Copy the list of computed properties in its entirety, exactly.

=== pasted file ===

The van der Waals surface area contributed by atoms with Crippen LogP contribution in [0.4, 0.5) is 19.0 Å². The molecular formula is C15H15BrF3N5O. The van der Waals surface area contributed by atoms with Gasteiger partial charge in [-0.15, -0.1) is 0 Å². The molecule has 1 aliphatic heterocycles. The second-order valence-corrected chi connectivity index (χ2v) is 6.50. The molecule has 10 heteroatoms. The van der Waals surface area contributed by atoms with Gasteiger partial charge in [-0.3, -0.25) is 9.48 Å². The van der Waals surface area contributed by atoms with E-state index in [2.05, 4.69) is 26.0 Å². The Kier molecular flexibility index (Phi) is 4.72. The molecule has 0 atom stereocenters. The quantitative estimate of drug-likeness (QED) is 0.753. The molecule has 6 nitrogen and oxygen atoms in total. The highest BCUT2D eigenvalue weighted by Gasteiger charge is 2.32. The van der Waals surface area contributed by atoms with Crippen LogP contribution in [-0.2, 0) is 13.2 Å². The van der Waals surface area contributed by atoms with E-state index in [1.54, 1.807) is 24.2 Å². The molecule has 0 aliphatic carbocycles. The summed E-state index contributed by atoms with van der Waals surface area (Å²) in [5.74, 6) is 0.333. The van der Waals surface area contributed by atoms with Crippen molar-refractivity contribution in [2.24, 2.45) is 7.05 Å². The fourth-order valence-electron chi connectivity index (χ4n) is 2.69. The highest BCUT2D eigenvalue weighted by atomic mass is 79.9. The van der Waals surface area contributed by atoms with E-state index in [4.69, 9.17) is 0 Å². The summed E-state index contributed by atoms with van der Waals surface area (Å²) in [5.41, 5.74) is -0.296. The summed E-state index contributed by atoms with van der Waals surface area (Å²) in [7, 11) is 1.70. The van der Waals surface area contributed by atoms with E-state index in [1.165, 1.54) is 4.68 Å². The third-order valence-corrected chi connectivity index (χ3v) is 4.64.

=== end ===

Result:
The van der Waals surface area contributed by atoms with Crippen LogP contribution in [0.4, 0.5) is 19.0 Å². The molecular formula is C15H15BrF3N5O. The van der Waals surface area contributed by atoms with Gasteiger partial charge in [-0.15, -0.1) is 0 Å². The molecule has 1 aliphatic heterocycles. The second-order valence-corrected chi connectivity index (χ2v) is 6.50. The molecule has 10 heteroatoms. The van der Waals surface area contributed by atoms with Gasteiger partial charge in [-0.3, -0.25) is 9.48 Å². The van der Waals surface area contributed by atoms with E-state index in [2.05, 4.69) is 26.0 Å². The Kier molecular flexibility index (Phi) is 4.72. The molecule has 0 atom stereocenters. The quantitative estimate of drug-likeness (QED) is 0.753. The molecule has 6 nitrogen and oxygen atoms in total. The highest BCUT2D eigenvalue weighted by Gasteiger charge is 2.32. The van der Waals surface area contributed by atoms with Crippen LogP contribution in [-0.2, 0) is 13.2 Å². The van der Waals surface area contributed by atoms with E-state index in [1.54, 1.807) is 24.2 Å². The molecule has 0 aliphatic carbocycles. The summed E-state index contributed by atoms with van der Waals surface area (Å²) in [5.74, 6) is 0.333. The van der Waals surface area contributed by atoms with Crippen molar-refractivity contribution in [2.24, 2.45) is 7.05 Å². The fourth-order valence-electron chi connectivity index (χ4n) is 2.69. The highest BCUT2D eigenvalue weighted by atomic mass is 79.9. The van der Waals surface area contributed by atoms with E-state index in [4.69, 9.17) is 0 Å². The summed E-state index contributed by atoms with van der Waals surface area (Å²) in [5.41, 5.74) is -0.296. The summed E-state index contributed by atoms with van der Waals surface area (Å²) in [7, 11) is 1.70. The van der Waals surface area contributed by atoms with E-state index in [1.165, 1.54) is 4.68 Å². The third-order valence-corrected chi connectivity index (χ3v) is 4.64.